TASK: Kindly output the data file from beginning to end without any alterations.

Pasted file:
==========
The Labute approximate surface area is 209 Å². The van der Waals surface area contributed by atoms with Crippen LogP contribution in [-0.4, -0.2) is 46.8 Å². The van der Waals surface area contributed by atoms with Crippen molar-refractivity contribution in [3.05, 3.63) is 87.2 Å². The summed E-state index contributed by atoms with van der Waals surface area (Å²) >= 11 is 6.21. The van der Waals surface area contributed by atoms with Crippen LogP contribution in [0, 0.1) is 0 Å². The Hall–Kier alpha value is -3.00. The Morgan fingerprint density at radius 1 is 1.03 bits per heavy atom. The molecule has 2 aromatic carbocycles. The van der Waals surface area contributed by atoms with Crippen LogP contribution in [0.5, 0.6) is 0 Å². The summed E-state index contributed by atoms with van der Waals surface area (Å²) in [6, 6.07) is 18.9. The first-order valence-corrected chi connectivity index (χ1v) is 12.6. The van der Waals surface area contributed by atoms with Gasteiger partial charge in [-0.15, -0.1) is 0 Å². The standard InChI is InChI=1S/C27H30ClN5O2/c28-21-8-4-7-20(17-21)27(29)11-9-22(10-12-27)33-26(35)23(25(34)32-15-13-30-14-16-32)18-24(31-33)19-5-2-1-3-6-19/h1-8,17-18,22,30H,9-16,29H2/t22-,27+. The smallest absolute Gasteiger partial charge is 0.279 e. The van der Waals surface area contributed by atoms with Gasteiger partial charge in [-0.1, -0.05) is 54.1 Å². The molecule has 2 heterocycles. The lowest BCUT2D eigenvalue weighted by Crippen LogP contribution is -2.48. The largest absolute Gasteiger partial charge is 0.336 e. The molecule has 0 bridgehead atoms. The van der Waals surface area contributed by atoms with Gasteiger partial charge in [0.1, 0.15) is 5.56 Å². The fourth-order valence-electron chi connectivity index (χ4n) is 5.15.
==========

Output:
The Labute approximate surface area is 209 Å². The van der Waals surface area contributed by atoms with Crippen LogP contribution in [-0.4, -0.2) is 46.8 Å². The van der Waals surface area contributed by atoms with Crippen molar-refractivity contribution in [3.05, 3.63) is 87.2 Å². The summed E-state index contributed by atoms with van der Waals surface area (Å²) >= 11 is 6.21. The van der Waals surface area contributed by atoms with Crippen LogP contribution in [0, 0.1) is 0 Å². The Hall–Kier alpha value is -3.00. The Morgan fingerprint density at radius 1 is 1.03 bits per heavy atom. The molecule has 2 aromatic carbocycles. The van der Waals surface area contributed by atoms with Crippen LogP contribution in [0.5, 0.6) is 0 Å². The summed E-state index contributed by atoms with van der Waals surface area (Å²) in [6, 6.07) is 18.9. The first-order valence-corrected chi connectivity index (χ1v) is 12.6. The van der Waals surface area contributed by atoms with Gasteiger partial charge in [-0.15, -0.1) is 0 Å². The standard InChI is InChI=1S/C27H30ClN5O2/c28-21-8-4-7-20(17-21)27(29)11-9-22(10-12-27)33-26(35)23(25(34)32-15-13-30-14-16-32)18-24(31-33)19-5-2-1-3-6-19/h1-8,17-18,22,30H,9-16,29H2/t22-,27+. The smallest absolute Gasteiger partial charge is 0.279 e. The van der Waals surface area contributed by atoms with Gasteiger partial charge in [-0.1, -0.05) is 54.1 Å². The molecule has 2 heterocycles. The lowest BCUT2D eigenvalue weighted by Crippen LogP contribution is -2.48. The largest absolute Gasteiger partial charge is 0.336 e. The molecule has 0 bridgehead atoms. The van der Waals surface area contributed by atoms with Gasteiger partial charge in [0.1, 0.15) is 5.56 Å². The fourth-order valence-electron chi connectivity index (χ4n) is 5.15.